Tuesday, June 05, 2007

Dog licensing the Chicago way: City officials dog on the job

In the latest example of dumb and dumber do politics, here is a classic blunder in the city's attempt to addresss dog licensing. The Chicago Sun Times reports:
Dog owners have been thumbing their noses at the city’s mandatory dog license for decades. Chicago has roughly 500,000 dogs. It sells only 20,072 licenses despite years of threatened crackdowns.
Did it ever occur to the city that the majority of dog owners merely forget to send in the application? That enabling them to pay the fee and get the tag when their dogs get their shots might be the answer?
Why, then, did the Daley administration quietly impose a five-fold increase in the annual license fee for dogs not spayed or neutered — from $10 to $50?
Good question and why are we not concerned about cats?
“What we want to do is . . . make sure we make every effort to get our animals neutered and spayed so that we don’t have an over-population of dogs. This is a good way to do that,” said License Committee Chairman Eugene Schulter (47th).
Don't cats overpopulate as well? What is preventing pet owners from lying about their pets status to pay the cheaper fee?
Three years ago, then-City Clerk James Laski finally got around to tightening the regulatory leash for unlicensed dogs — by using a computer program to cross-check the city’s short list of licensed dogs against Cook County’s 100,000-plus list of Chicago dogs with rabies shots. Laski mailed 3,130 warning letters. One-third of the dog owners who got them promptly bought licenses — even before fines were levied. But, there was a problem. It takes 10 minutes to process and engrave each metal license. “There weren’t enough people to process the applications. They mailed only a few thousand letters. But, when too many came back, they couldn’t keep up with the volume and the warning letters stopped,” said Jay Rowell, deputy director of the clerk’s office.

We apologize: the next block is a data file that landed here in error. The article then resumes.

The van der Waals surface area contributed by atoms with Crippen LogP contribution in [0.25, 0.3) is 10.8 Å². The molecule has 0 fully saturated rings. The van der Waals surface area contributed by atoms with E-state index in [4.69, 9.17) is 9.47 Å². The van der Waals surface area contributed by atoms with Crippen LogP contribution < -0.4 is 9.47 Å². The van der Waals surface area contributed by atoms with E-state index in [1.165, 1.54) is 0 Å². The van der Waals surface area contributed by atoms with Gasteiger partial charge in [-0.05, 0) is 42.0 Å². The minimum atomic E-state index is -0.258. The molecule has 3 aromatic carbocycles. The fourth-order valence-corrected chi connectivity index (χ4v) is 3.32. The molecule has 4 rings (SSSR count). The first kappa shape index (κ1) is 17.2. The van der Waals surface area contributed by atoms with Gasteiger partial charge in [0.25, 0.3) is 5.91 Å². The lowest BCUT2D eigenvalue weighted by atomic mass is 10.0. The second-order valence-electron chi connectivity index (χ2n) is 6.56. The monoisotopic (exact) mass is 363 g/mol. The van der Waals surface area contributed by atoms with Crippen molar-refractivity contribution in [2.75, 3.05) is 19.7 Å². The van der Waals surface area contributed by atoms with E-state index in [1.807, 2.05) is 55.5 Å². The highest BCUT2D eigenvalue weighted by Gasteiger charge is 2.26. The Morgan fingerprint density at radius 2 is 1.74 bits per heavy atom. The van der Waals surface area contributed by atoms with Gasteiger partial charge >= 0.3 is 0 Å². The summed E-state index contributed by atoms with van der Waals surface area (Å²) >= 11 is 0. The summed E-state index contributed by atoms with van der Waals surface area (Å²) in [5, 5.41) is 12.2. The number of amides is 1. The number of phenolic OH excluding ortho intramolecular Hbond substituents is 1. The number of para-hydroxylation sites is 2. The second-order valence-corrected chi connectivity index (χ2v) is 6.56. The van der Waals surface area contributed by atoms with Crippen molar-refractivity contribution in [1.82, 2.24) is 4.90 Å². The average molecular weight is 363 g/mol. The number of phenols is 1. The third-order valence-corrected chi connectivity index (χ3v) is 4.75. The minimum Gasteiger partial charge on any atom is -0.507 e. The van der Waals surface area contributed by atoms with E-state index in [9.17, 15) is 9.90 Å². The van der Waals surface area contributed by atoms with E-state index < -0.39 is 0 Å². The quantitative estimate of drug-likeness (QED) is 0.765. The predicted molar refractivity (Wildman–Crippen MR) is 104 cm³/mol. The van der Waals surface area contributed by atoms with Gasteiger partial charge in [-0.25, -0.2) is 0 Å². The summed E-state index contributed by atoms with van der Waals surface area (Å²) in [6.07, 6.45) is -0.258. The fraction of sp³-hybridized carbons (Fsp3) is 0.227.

Now why are we hand engraving city licenses? They don't have any personal information on the dog. Seems they could be mass produced, couldn't they? If they needed several categories, such as dangerous dog, neutered or non neutered, couldn't they still be mass produced? Did Toddy's budget cuts affect the number of engravers? Are the engravers city employees or is this contract licensed out? Do the engravers make a living wage?
Now, City Clerk Miguel del Valle has introduced an ordinance that would pave the way for dog licenses to be sold on the Internet and for the city to issue a three-year license, in addition to the annual one.
What part of this are you having a hard time with Miguel? Veterinarians should be collecting fees and issueing tags!!!
Rowell said the clerk is also exploring the possibility of shifting to either a sticker to be placed on the back of the rabies tag or to a plastic license. And he’s forming a task force of dog lovers to explore ways to “add value” to the dog license by providing owners with information on dog laws, dog-friendly areas and how to access them.
What is the likelyhood that an adhesive sticker will withstand beach sand, rolling and dog play? Go back to the drawing board!
Kent is promising a licensing crackdown, even before new revenue comes rolling in. She has authority to hire a new inspector to add to her team of three.
So each inspector will be responsible for 125,000 dogs. They'll be as effective as our city's elevator inspectors. The whole embarrassing story here.

4 comments:

Thomas Westgard said...